[Standards-JIG] LAST CALL: JEP-0106 (JID Escaping)

JD Conley jd.conley at coversant.net
Wed May 4 21:13:21 UTC 2005


Don't forget LDAP attributes/DN's if you're writing the transformation informational JEP.  :)  They also allow some of our forbidden characters.
 
-JD

________________________________

From: standards-jig-bounces at jabber.org on behalf of Peter Saint-Andre
Sent: Wed 5/4/2005 1:24 PM
To: Jabber protocol discussion list
Subject: Re: [Standards-JIG] LAST CALL: JEP-0106 (JID Escaping)



On Wed, May 04, 2005 at 02:29:03PM -0500, Peter Saint-Andre wrote:

> I still need to investigate what would happen if you try to transform
> an escaped JID into a URI/IRI (e.g., the semi-colon must be escaped in
> URIs).

RFC 3986 specifies that certain characters are reserved in URIs.
Although JIDs are not URIs (neither are mailbox addresses used in
email), they could be transformed into URIs/IRIs (whether they are
URIs or IRIs as specified in RFC 3987 has not yet been decided).

Consider the following email address:

   d'artagnan at example.org

Following JEP-0106 as it is currently specified, we would transform
that into the following JID:

   d#27;artagnan at example.org

Now let's say we want to make that into an XMPP URI or IRI; we need
to transform the ; character into %3b in accordance with RFC 3986:

   xmpp:d#27%3bartagnan at example.org

Now when someone decodes that address, they would transform %3b into ;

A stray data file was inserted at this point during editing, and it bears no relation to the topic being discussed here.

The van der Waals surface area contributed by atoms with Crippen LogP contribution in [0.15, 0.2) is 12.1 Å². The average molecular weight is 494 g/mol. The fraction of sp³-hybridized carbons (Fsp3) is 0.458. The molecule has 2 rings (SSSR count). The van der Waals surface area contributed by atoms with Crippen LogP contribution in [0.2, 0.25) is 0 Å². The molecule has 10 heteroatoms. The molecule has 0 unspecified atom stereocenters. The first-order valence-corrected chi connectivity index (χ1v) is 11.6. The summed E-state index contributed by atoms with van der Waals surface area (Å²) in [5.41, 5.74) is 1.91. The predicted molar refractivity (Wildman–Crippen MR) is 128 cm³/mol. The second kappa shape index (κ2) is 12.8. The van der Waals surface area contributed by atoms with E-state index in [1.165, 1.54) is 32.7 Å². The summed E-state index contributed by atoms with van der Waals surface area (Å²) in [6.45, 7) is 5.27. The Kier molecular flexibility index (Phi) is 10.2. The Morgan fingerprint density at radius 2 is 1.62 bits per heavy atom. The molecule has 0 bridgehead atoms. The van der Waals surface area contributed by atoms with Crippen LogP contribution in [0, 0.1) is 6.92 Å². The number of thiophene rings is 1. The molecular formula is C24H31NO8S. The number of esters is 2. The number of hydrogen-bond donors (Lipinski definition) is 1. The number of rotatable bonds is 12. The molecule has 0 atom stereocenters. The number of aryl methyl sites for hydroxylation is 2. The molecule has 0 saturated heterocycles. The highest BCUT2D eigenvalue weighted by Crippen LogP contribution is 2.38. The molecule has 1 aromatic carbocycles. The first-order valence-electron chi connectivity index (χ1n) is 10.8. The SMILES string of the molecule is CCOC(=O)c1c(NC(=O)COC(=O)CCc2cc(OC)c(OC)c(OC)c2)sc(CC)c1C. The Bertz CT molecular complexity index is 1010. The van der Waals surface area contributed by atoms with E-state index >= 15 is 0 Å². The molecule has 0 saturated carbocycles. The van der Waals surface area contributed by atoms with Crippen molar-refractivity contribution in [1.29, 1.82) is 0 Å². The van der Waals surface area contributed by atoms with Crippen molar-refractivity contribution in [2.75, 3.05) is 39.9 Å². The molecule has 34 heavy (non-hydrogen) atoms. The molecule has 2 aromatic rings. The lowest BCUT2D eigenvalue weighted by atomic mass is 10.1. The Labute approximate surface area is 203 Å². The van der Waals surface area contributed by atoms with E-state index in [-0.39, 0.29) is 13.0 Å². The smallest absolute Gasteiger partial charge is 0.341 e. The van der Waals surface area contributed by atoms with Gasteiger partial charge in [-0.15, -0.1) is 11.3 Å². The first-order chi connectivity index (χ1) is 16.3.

(and remove the scheme) to yield the JID:

   d#27;artagnan at example.org

However, if the mailbox were provided as a URI, it would already be
escaped using percent-encoding:

   mailto:d%27artagnan at example.org

Thus I think we would specify that an XMPP application would need to
percent-decode the URI before turning it into a JID. (The same would
be true of any URI -- sip:, sips:, im:, wv:, etc.)

If we use #xx rather than #xx; then we don't have to worry about
percent-encoding the ; character, but that's going to happen
automatically if you feed the JID to a URI encoder, so I don't think
using #xx; is a problem for that reason.

BTW, I think it would be helpful for me to write an informational JEP
describing all of the transformations between JIDs and other standard
addresses -- e.g., email, SIP, and Wireless Village. (I don't include
Sametime in that list because they don't use a standardized protocol
yet.)

/psa



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